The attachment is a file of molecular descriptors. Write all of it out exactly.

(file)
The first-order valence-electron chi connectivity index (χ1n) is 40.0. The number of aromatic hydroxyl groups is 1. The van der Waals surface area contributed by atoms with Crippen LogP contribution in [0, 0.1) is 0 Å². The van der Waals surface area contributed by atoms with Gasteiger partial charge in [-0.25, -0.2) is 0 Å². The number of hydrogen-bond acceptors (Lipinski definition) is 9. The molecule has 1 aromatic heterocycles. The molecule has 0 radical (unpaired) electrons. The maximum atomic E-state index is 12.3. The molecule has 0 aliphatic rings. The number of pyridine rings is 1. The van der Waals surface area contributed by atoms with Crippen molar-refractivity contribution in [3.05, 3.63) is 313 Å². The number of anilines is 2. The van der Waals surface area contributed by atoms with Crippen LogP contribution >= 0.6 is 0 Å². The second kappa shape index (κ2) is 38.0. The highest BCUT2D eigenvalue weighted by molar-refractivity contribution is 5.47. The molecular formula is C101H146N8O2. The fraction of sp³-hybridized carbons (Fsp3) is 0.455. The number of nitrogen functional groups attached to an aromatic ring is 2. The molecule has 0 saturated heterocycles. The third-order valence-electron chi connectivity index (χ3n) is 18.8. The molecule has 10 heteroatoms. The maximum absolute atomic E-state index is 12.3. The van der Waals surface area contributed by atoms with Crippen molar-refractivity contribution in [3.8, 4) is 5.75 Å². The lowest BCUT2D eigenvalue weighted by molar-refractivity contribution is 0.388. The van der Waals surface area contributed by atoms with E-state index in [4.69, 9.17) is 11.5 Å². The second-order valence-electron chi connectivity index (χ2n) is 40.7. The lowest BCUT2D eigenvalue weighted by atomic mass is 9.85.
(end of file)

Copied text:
The first-order valence-electron chi connectivity index (χ1n) is 40.0. The number of aromatic hydroxyl groups is 1. The van der Waals surface area contributed by atoms with Crippen LogP contribution in [0, 0.1) is 0 Å². The van der Waals surface area contributed by atoms with Gasteiger partial charge in [-0.25, -0.2) is 0 Å². The number of hydrogen-bond acceptors (Lipinski definition) is 9. The molecule has 1 aromatic heterocycles. The molecule has 0 radical (unpaired) electrons. The maximum atomic E-state index is 12.3. The molecule has 0 aliphatic rings. The number of pyridine rings is 1. The van der Waals surface area contributed by atoms with Crippen molar-refractivity contribution in [3.05, 3.63) is 313 Å². The number of anilines is 2. The van der Waals surface area contributed by atoms with Crippen LogP contribution >= 0.6 is 0 Å². The second kappa shape index (κ2) is 38.0. The highest BCUT2D eigenvalue weighted by molar-refractivity contribution is 5.47. The molecular formula is C101H146N8O2. The fraction of sp³-hybridized carbons (Fsp3) is 0.455. The number of nitrogen functional groups attached to an aromatic ring is 2. The molecule has 0 saturated heterocycles. The third-order valence-electron chi connectivity index (χ3n) is 18.8. The molecule has 10 heteroatoms. The maximum absolute atomic E-state index is 12.3. The van der Waals surface area contributed by atoms with Crippen molar-refractivity contribution in [3.8, 4) is 5.75 Å². The lowest BCUT2D eigenvalue weighted by molar-refractivity contribution is 0.388. The van der Waals surface area contributed by atoms with E-state index in [4.69, 9.17) is 11.5 Å². The second-order valence-electron chi connectivity index (χ2n) is 40.7. The lowest BCUT2D eigenvalue weighted by atomic mass is 9.85.